By now you likely know that Coach is struggling. The New York-based brand, which was quite successful in the 1990's and 2000's, has hit a rough patch (to put it lightly). Consumers are shunning its loud logo-covered goods in favor of its fast-growing accessible luxury brand rivals, and the result is an erosion of marketshare and a corresponding decline in sales, particularly in North America. As of late last month, sales were diving even further, "in a spiral that shows no signs of stopping any time soon," as the Wall Street Journal put it. So, like any good brand, Coach has responded by working to revamp its image. It is upping the ante in terms of advertising (enlisting top models and photographers), bringing in a new creative director (Stuart Vevers, who came from LVMH-owned brand Loewe), upping prices, closing a bunch of low-performing stores, and largely cutting out the “C” print that long-dominated its offerings and over-saturated the market. Coach is also taking additional steps to re-brand itself as the relatively high end brand it once was. This includes filing a lot of trademark infringement lawsuits (think: 100+ lawsuits last year alone), and filing more lawsuits, as recently as this week, against an array of counterfeiting parties.
Sure, Coach has been awarded some big judgement amounts. Last year, the brand was awarded $257 million in damages in one case, and $44 million in another - just to name a couple. But, as we have told you in the past, the damage awards in online counterfeiting cases are almost never collected in any meaningful manner. In the U.S., government initiatives, such as “Operation In Our Sites,” have been put in place to recover funds (such as money in the defendants’ PayPal accounts), but even these do little to collect large sums of money, as these parties have learned to outsmart and thus, anticipate such actions. Moreover, the chances of any of the PayPal accounts associated with these counterfeit-hawking websites having as much as a million dollars in them is slim. So, one of the key benefits from these lawsuits seems to be injunctive relief (meaning the websites must cease operations) and ownership of the domain names on which the infringing goods were being sold.
As for why Coach has really ramped up its anti-counterfeiting litigation, there are two obvious reasons. One: It is the trademark owner’s duty to police its trademarks (aka locate and investigate unauthorized uses of the mark, although there are services to help with this process) in order to ensure that the mark does not lose its distinctiveness and does not become diluted by widespread unauthorized use. Such genericization of a trademark interferes with its ability to serve as an identifier of its source (part of the underlying theory of trademark law) and is essentially the equivalent of an abandoned trademark.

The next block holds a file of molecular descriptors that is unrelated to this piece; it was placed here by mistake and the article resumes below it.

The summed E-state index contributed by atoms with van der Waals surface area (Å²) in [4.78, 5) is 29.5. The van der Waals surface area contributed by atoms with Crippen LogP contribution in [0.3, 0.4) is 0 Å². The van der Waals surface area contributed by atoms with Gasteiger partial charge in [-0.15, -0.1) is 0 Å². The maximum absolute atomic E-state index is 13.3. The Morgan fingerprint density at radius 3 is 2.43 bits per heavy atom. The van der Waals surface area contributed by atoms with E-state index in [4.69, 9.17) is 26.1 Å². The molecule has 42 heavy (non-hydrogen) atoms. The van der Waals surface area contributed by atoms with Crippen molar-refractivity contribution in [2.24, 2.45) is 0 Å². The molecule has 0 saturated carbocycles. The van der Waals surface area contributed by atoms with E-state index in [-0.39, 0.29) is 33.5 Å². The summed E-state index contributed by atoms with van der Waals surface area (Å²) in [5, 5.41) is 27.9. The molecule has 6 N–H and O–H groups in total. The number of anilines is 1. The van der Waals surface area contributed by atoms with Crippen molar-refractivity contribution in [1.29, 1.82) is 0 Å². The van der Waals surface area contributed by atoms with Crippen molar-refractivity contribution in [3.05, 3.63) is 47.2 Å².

Two: In addition to the aforementioned legal basis, it is crucial for Coach to reign in such rampant unauthorized use of its trademarks because the existence of an enormous amount of fake “Coach” items on the market (in addition to the number of authentic Coach items) has created a sense of market saturation, which undermines one of the key sentiments of luxury fashion: exclusivity (or at least a sense of it in this case, as Coach is more of an accessibly luxury brand than a high fashion one, and so, the rules aren’t quite as strict, so to speak). Without some sense of unattainability (mixed with appealing design, of course), what is the incentive to buy from Coach as opposed to Michael Kors or any of the other affordable luxury brands? This is where Coach struggles, and where, given the market forecasts, Michael Kors will likely find itself in the not-too-distant future.
Thus, Coach has some work to do. In addition to protecting one of its most valuable assets, its intellectual property, Coach has to rebrand itself and shed the “mall couture” (as we call it) connotation that is now heavily associated its brand. But what may seem like a battle that was lost before it even started, I’m not sure that’s the case here. Vevers is certainly capable. He seems to be just what Coach needs: a solid resume of high end experience. He has designed for LVMH brands, Bottega Veneta, Givenchy, Louis Vuitton, and most recently, Loewe. And also completely reinvigorated leather-goods brand Mulberry, which was what the Los Angeles Times called “a fusty British relic” when he arrived in 2005. Also, with some time, some strong logo-free designs and some outstanding advertising, Vevers may be able to pull this off. My guess is that it will not be as difficult in metropolitan areas, where the truly tacky Coach designs of the early 2000′s are ancient history, save for Canal street. As for whether consumers will be shelling out the “$5,000, $2,000, $3,000″ for a Coach bag as the brand’s CEO Victor Luis hopes, it certainly isn't happening now.
The Wall Street Journal reported late last month that the company’s newly designed handbags, shoes and clothing, "while showing some early signs of winning over new customers in the three months that ended Sept. 27, aren’t offsetting the lost sales as the company scales back discounts and are costing more to produce, which is eating into margins." The company has said it will need at least through next summer to turn things around. So, stay tuned …